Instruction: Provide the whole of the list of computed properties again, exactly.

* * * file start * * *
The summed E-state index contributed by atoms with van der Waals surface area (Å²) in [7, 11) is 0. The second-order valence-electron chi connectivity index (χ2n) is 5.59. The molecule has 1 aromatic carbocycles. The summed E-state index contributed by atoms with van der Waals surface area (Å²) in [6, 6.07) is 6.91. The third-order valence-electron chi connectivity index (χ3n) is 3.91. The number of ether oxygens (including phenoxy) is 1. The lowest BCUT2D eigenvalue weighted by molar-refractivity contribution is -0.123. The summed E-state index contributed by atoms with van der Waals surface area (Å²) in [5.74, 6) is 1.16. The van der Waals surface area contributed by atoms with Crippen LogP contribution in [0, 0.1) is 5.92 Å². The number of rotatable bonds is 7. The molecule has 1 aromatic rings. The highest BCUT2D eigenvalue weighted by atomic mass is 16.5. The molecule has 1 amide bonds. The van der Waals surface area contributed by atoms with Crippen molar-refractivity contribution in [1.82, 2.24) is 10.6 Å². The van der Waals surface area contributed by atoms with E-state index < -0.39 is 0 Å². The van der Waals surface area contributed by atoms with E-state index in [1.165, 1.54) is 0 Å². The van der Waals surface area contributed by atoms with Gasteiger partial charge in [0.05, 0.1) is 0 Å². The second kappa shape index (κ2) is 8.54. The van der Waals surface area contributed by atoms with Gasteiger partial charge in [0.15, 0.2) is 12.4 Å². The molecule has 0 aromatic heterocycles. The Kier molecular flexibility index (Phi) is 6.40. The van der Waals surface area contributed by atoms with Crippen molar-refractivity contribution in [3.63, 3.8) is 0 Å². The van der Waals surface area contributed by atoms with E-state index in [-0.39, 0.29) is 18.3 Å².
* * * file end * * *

The summed E-state index contributed by atoms with van der Waals surface area (Å²) in [7, 11) is 0. The second-order valence-electron chi connectivity index (χ2n) is 5.59. The molecule has 1 aromatic carbocycles. The summed E-state index contributed by atoms with van der Waals surface area (Å²) in [6, 6.07) is 6.91. The third-order valence-electron chi connectivity index (χ3n) is 3.91. The number of ether oxygens (including phenoxy) is 1. The lowest BCUT2D eigenvalue weighted by molar-refractivity contribution is -0.123. The summed E-state index contributed by atoms with van der Waals surface area (Å²) in [5.74, 6) is 1.16. The van der Waals surface area contributed by atoms with Crippen LogP contribution in [0, 0.1) is 5.92 Å². The number of rotatable bonds is 7. The molecule has 1 aromatic rings. The highest BCUT2D eigenvalue weighted by atomic mass is 16.5. The molecule has 1 amide bonds. The van der Waals surface area contributed by atoms with Crippen molar-refractivity contribution in [1.82, 2.24) is 10.6 Å². The van der Waals surface area contributed by atoms with E-state index < -0.39 is 0 Å². The van der Waals surface area contributed by atoms with E-state index in [1.165, 1.54) is 0 Å². The van der Waals surface area contributed by atoms with Gasteiger partial charge in [0.05, 0.1) is 0 Å². The second kappa shape index (κ2) is 8.54. The van der Waals surface area contributed by atoms with Gasteiger partial charge in [0.15, 0.2) is 12.4 Å². The molecule has 0 aromatic heterocycles. The Kier molecular flexibility index (Phi) is 6.40. The van der Waals surface area contributed by atoms with Crippen molar-refractivity contribution in [3.63, 3.8) is 0 Å². The van der Waals surface area contributed by atoms with E-state index in [-0.39, 0.29) is 18.3 Å².